A Holocaust memoir records the stories of Salonica’s Jewish community with calm precision
Talking Until Nightfall: Remembering Jewish Salonica 1941-44
(BLOOMSBURY CONTINUUM, 272 PP, £16.99)
Tablet bookshop price £15.29 • Tel 020 7799 4064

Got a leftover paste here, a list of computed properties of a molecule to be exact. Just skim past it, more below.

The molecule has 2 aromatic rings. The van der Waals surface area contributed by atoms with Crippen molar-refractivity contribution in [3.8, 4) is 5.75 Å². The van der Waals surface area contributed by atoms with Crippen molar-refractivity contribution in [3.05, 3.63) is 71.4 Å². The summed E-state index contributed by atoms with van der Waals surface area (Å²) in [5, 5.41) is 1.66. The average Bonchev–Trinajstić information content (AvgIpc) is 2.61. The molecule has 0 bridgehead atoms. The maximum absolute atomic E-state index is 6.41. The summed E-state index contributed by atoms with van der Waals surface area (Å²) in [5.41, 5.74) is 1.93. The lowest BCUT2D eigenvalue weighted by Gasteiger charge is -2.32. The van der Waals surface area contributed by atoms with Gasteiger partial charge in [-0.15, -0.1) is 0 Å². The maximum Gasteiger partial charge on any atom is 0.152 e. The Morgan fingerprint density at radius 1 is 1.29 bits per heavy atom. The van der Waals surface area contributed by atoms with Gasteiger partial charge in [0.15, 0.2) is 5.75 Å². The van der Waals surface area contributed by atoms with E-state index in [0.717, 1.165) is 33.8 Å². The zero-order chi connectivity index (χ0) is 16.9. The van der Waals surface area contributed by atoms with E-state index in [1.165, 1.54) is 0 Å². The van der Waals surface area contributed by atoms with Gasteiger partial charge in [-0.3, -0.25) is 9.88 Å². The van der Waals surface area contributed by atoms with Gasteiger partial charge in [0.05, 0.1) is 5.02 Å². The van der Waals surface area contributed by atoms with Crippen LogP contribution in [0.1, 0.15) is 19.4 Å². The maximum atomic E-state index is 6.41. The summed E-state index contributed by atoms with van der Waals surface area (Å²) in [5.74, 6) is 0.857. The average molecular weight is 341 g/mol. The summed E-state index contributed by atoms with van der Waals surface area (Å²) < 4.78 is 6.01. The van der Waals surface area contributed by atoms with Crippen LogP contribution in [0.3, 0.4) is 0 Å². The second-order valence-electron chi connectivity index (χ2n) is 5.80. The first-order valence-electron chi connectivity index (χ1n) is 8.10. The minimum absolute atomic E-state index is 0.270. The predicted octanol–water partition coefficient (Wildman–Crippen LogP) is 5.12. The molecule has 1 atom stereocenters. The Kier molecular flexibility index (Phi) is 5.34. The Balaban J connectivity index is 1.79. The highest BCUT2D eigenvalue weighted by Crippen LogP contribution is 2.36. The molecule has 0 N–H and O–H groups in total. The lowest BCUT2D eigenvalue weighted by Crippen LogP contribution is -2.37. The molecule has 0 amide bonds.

When the playwright Charlotte Delbo returned from Auschwitz in 1945, she wrote an account of what she and 229 other French women had been through. She wrote plainly and precisely, saying that every word had to be so transparent that nothing came between the reader and his understanding. Isaac Matarasso, a Jewish doctor who lived through the German occupation of Salonica, emerged from hiding, when the Nazis withdrew, with the same desire: he would record, with factual precision, what had happened to the large Jewish community of his city. When the survivors from the death camps came home in 1945, he took down their stories, in careful language, eschewing emotion. Like Delbo, he was obsessed with the desire to be a témoin, a witness, and the notes he took became a report which he passed on to journalists. We must beware, he said; such cataclysms must not happen again.